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Long author careers - are they still possible? - Katherine Roberts - 02 Dec 2016 10:44 AM

Ever wondered why your favourite author suddenly seems to vanish? Here's one of mine - Susan Price, author of the Guardian Fiction prize winning Sterkarm Handshake - speaking out frankly about her career to date:
http://authorselectric.blogspot.co.uk/2016/11/so-youre-writer-are-you-by-susan-price.html

Another of my favourite authors from that time is Kristine Kathryn Rusch, author of Alien Influences, who posts about the business and her writing at:
http://www.kriswrites.com

As a fan/reader before I got my first book published, I thought both of these authors had died or given up writing. As an author, I see that's far from true. Who was your favourite author before you began publishing, and where are they now?


RE: Long author careers - are they still possible? - davidwailing - 03 Dec 2016 11:52 AM

Interesting stuff. I would argue that thanks to the modern miracle that is the internet, authors can now have much longer careers than ever before. It used to be that if authors were dropped by their publishers, then effectively it was as if they had died. Who knows how many of our favourite writers had loads of new material, but just couldn't get it out there? Nowadays, it's very easy to discover whether they're alive and well and if they have any new books available.

Also, indie publishing means that authors can take breaks from writing without needing to constantly feed the ravenous machine of the publishing industry. So an author's career can not only stop and start, it can take on different genres.


RE: Long author careers - are they still possible? - Fluffy1 - 03 Dec 2016 12:13 PM

I strongly believe we can only be truly creative when there are no pressure or deadlines. I don't have a formal publishing contract so have none of these issues I presume a writer might experience under those circumstances.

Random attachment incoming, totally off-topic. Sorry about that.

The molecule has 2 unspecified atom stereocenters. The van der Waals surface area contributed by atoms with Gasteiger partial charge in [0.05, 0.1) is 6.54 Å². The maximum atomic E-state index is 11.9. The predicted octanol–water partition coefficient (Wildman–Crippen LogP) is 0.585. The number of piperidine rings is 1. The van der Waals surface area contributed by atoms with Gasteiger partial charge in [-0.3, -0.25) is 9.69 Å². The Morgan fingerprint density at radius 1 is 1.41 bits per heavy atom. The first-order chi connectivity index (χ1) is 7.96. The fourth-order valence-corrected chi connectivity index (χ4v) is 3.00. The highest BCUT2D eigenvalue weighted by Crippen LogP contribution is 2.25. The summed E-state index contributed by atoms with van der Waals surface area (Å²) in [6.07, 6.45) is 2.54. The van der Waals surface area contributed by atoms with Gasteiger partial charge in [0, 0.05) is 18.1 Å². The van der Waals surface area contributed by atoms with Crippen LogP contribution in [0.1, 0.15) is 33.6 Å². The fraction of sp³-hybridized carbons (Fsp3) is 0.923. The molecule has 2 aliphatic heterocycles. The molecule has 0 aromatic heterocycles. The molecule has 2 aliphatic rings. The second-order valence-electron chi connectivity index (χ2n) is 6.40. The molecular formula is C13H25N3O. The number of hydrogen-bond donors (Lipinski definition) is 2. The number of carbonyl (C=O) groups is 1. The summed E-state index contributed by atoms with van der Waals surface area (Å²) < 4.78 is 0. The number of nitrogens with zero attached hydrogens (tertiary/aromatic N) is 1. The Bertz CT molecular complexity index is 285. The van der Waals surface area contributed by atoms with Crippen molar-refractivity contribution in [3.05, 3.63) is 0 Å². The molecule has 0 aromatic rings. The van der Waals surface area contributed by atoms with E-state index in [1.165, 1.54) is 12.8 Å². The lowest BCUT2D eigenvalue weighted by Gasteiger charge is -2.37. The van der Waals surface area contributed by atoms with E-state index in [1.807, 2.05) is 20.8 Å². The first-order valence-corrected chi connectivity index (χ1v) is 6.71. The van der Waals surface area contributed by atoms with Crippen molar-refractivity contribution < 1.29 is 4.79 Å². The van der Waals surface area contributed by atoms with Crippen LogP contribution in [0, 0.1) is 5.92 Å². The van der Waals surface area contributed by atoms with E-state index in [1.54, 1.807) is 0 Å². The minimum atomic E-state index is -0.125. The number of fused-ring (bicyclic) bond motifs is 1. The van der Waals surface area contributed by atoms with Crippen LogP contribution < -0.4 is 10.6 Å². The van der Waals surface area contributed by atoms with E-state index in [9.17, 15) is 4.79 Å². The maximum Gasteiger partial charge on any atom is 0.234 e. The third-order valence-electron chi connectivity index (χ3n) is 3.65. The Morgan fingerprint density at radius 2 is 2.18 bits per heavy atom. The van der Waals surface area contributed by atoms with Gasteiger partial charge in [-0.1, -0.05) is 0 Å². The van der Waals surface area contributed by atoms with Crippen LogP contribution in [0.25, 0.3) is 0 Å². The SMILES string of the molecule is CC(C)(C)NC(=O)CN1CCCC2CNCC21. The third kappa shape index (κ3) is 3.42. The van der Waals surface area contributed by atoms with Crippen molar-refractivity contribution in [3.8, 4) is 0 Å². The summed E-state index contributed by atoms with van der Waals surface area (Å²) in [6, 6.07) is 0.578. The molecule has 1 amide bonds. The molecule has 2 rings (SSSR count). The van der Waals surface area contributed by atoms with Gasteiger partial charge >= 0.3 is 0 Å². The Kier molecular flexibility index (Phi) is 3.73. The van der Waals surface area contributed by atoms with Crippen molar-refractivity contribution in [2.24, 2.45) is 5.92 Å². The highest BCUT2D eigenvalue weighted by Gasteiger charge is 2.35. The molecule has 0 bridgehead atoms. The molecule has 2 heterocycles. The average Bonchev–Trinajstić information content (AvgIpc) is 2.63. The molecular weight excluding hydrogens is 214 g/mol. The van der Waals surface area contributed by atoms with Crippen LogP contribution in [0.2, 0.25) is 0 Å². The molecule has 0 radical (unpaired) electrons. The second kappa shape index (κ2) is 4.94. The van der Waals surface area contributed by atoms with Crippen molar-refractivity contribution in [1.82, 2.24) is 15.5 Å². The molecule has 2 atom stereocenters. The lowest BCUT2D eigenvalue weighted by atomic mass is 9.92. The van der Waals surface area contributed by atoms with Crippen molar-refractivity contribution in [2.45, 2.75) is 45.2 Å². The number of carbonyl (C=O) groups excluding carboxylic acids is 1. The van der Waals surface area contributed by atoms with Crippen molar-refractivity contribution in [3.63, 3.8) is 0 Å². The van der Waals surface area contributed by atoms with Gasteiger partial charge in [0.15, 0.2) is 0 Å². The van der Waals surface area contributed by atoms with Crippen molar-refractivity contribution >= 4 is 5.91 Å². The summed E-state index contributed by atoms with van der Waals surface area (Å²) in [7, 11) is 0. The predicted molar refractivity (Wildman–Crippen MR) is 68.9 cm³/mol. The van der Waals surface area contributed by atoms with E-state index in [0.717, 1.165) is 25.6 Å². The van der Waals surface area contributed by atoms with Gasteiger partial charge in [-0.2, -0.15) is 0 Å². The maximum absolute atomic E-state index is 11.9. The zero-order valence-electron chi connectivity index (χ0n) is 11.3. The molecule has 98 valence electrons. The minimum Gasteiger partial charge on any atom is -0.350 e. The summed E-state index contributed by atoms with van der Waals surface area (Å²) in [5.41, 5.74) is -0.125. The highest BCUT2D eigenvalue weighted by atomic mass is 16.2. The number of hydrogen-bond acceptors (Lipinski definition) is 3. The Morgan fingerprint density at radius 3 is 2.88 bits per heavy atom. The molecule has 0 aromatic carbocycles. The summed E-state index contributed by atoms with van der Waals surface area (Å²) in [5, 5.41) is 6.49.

Most of my writing is done on a long commute. Sometimes, for weeks on end, I will have nothing, so do other works (my real job, read, etc) 
On other occasions, the words seem to flow and it is diificult to get them down quickly enough. I believe that's why indie self publishing authors are ideally positioned to have long careers.
Although it would be nice to get noticed by an agent eventually....


RE: Long author careers - are they still possible? - Dorte Hummelshoj - 03 Dec 2016 12:15 PM

I begin to hear similar stories in Denmark. Publishers dump promising writers if their books don't exactly turn into bestsellers so we have a growing number of very serious hybrid writers. 

And recently I had a pretty nice experience myself: At Denmark's largest annual book fair I finally got the chance to talk face-to-face to a fine editor from Gyldendal (the Danish GIANT). I know he did his utmost for my novel, Crystal Nights, some years ago, but they rejected my manuscript nevertheless. He said that he didn't think I would have done better for myself if I had become a Gyldendal writer Shocked
I know I wouldn't have done better, but it's definitely nice to hear one of their former editors agree with me. Wine1
[font="Helvetica Neue",Helvetica,sans-serif]Gem[/font]

PS: I had to share the article in my Danish writers' forum, Katherine.